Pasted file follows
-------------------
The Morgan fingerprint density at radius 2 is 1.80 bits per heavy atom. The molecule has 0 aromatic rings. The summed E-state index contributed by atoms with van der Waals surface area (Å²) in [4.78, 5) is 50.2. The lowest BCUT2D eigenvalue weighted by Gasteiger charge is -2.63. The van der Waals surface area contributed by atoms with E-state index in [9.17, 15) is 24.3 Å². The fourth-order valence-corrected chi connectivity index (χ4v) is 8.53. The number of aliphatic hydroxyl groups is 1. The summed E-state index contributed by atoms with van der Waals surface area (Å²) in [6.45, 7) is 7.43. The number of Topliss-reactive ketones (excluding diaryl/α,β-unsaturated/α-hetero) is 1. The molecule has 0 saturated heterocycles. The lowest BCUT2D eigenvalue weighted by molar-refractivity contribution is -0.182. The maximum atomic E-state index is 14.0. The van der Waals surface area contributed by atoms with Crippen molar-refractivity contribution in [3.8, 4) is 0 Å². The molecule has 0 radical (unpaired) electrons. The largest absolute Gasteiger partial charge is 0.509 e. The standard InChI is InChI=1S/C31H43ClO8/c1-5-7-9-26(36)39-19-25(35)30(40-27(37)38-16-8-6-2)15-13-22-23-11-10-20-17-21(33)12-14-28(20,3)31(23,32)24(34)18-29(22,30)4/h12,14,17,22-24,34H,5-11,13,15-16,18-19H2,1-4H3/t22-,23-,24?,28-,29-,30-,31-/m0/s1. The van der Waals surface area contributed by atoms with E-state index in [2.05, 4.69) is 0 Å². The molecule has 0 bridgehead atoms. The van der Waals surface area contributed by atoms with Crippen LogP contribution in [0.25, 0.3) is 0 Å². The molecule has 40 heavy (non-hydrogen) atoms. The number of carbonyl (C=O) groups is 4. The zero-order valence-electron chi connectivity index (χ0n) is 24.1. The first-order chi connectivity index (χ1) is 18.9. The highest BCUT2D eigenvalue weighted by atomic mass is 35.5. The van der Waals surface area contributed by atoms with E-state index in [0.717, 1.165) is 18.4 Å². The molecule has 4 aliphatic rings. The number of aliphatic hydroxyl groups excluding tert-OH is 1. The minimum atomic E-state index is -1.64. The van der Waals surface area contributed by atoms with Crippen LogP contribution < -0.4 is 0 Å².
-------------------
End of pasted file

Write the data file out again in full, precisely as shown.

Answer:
The Morgan fingerprint density at radius 2 is 1.80 bits per heavy atom. The molecule has 0 aromatic rings. The summed E-state index contributed by atoms with van der Waals surface area (Å²) in [4.78, 5) is 50.2. The lowest BCUT2D eigenvalue weighted by Gasteiger charge is -2.63. The van der Waals surface area contributed by atoms with E-state index in [9.17, 15) is 24.3 Å². The fourth-order valence-corrected chi connectivity index (χ4v) is 8.53. The number of aliphatic hydroxyl groups is 1. The summed E-state index contributed by atoms with van der Waals surface area (Å²) in [6.45, 7) is 7.43. The number of Topliss-reactive ketones (excluding diaryl/α,β-unsaturated/α-hetero) is 1. The molecule has 0 saturated heterocycles. The lowest BCUT2D eigenvalue weighted by molar-refractivity contribution is -0.182. The maximum atomic E-state index is 14.0. The van der Waals surface area contributed by atoms with Crippen molar-refractivity contribution in [3.8, 4) is 0 Å². The molecule has 0 radical (unpaired) electrons. The largest absolute Gasteiger partial charge is 0.509 e. The standard InChI is InChI=1S/C31H43ClO8/c1-5-7-9-26(36)39-19-25(35)30(40-27(37)38-16-8-6-2)15-13-22-23-11-10-20-17-21(33)12-14-28(20,3)31(23,32)24(34)18-29(22,30)4/h12,14,17,22-24,34H,5-11,13,15-16,18-19H2,1-4H3/t22-,23-,24?,28-,29-,30-,31-/m0/s1. The van der Waals surface area contributed by atoms with E-state index in [2.05, 4.69) is 0 Å². The molecule has 0 bridgehead atoms. The van der Waals surface area contributed by atoms with Crippen LogP contribution in [0.25, 0.3) is 0 Å². The molecule has 40 heavy (non-hydrogen) atoms. The number of carbonyl (C=O) groups is 4. The zero-order valence-electron chi connectivity index (χ0n) is 24.1. The first-order chi connectivity index (χ1) is 18.9. The highest BCUT2D eigenvalue weighted by atomic mass is 35.5. The van der Waals surface area contributed by atoms with E-state index in [0.717, 1.165) is 18.4 Å². The molecule has 4 aliphatic rings. The number of aliphatic hydroxyl groups excluding tert-OH is 1. The minimum atomic E-state index is -1.64. The van der Waals surface area contributed by atoms with Crippen LogP contribution < -0.4 is 0 Å².